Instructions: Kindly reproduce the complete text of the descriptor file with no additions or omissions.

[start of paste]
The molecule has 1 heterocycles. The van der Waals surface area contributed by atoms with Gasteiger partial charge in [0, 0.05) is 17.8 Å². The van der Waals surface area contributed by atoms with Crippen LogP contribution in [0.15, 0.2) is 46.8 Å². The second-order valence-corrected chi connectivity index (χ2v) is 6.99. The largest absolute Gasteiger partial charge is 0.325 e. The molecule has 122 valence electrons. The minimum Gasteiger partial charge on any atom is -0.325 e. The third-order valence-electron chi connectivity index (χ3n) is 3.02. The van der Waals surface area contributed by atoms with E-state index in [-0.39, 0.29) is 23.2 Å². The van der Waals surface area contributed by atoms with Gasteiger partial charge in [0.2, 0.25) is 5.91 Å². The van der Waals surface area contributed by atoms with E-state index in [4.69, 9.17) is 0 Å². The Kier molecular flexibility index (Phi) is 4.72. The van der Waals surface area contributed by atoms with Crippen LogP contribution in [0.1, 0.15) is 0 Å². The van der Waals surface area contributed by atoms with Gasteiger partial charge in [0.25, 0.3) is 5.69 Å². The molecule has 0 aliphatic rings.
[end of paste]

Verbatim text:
The molecule has 1 heterocycles. The van der Waals surface area contributed by atoms with Gasteiger partial charge in [0, 0.05) is 17.8 Å². The van der Waals surface area contributed by atoms with Crippen LogP contribution in [0.15, 0.2) is 46.8 Å². The second-order valence-corrected chi connectivity index (χ2v) is 6.99. The largest absolute Gasteiger partial charge is 0.325 e. The molecule has 122 valence electrons. The minimum Gasteiger partial charge on any atom is -0.325 e. The third-order valence-electron chi connectivity index (χ3n) is 3.02. The van der Waals surface area contributed by atoms with E-state index in [-0.39, 0.29) is 23.2 Å². The van der Waals surface area contributed by atoms with Gasteiger partial charge in [0.2, 0.25) is 5.91 Å². The van der Waals surface area contributed by atoms with E-state index in [4.69, 9.17) is 0 Å². The Kier molecular flexibility index (Phi) is 4.72. The van der Waals surface area contributed by atoms with Crippen LogP contribution in [0.1, 0.15) is 0 Å². The van der Waals surface area contributed by atoms with Gasteiger partial charge in [0.25, 0.3) is 5.69 Å². The molecule has 0 aliphatic rings.